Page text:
Just for clarification, Beno Udrih and Brad Miller are both career 80% foul shooters. No one on the floor for the Kings is a noticeably better foul shooter than Miller, so you can't fault the decision to inbound the ball to him.
The Kings have lost a number of games by missed free throws over recent years, but this may have been the most egregious. Udrih had the ball up three with 40 seconds left; the Nuggets did not want to foul, but Eduardo Najera got a bit excited about a tie-up opportunity and reached in on Beno. Immediately, this was a bit of relief: the Kings could go up by 5, or at least 4, with two possessions left. Beno missed them both.
You feared the three, of course, going into the next Denver possession. Instead, Carmelo Anthony rode to the rim and scored a lay-in with 17 seconds left. Down 1, the Nuggets must foul. Beno having just missed two, Reggie Theus opted to get the ball to the other good FT shooter -- Miller. One make gives you overtime in the least; two swishes make overtime the worst case scenario. Two misses? Yikes.
And so two misses it were. The Kings still forced Allen Iverson into a bad shot, but couldn't rebound the ball. Linas Kleiza hit one of the more exciting shots you could imagine -- collect the loose ball near the top of the key, check the opposite clock, turn around and fade fade fade away. A brilliant individual play, one which had no business going in considering so few of Denver's outside attempts touched twine. That was the shot which killed Sacramento, not an Anthony drive or a Marcus Camby catch-and-shoot or a J.R. Smith salvo? That's basketball, I suppose.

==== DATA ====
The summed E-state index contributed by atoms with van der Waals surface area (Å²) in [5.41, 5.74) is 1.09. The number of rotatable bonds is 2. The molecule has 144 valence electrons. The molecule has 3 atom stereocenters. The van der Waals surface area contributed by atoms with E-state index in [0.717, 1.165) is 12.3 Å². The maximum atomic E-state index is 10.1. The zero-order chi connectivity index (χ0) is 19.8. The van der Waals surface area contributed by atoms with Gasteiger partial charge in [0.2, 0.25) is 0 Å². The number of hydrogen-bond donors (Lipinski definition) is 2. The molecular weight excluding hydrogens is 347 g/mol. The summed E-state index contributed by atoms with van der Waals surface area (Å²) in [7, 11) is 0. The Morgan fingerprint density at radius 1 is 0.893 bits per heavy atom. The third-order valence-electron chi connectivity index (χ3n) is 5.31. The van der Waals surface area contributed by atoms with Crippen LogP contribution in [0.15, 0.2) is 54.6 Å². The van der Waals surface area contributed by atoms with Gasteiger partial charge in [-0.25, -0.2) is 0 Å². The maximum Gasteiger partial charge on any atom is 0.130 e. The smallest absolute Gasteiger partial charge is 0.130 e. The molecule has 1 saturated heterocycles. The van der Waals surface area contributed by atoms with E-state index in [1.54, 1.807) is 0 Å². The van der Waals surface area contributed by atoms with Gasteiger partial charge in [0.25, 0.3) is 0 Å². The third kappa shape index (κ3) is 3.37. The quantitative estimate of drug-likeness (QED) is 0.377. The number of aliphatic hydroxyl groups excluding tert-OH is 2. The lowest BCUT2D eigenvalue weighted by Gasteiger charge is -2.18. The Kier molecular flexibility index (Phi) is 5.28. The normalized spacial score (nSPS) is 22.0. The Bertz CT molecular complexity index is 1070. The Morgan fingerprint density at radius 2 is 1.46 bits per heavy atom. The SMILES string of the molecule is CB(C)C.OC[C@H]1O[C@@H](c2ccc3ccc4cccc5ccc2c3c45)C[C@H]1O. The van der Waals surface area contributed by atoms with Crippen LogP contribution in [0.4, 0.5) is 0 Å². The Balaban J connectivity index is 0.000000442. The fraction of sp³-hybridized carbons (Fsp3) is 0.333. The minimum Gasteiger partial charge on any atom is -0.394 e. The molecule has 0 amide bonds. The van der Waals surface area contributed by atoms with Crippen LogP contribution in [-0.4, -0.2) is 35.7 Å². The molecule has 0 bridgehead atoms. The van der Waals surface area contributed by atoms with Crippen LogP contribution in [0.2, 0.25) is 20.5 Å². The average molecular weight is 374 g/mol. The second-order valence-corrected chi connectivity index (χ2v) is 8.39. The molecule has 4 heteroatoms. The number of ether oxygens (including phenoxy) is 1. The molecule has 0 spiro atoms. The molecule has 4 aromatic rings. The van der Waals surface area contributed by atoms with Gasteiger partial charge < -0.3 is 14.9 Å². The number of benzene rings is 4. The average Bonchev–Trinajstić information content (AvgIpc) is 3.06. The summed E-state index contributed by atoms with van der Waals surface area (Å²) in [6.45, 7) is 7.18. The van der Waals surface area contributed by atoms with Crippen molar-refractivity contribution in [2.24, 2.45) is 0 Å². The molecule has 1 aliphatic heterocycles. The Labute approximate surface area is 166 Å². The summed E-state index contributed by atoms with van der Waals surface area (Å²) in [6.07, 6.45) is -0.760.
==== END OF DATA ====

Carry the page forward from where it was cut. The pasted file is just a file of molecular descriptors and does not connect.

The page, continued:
Of course, the terrible fourth quarter itself was the root cause of the loss, not some free throws. 18 points in 25 possessions, including six turnovers -- three of which came in successive possessions early in the quarter which cut Sacramento's lead from 11 to 6. The shots were questionable; the passing and ball-handling was terrible. The foul shooting, reallly, was just sort of icing.
If things are meant to be, you don't come from ahead to lose impossibly tight games at home.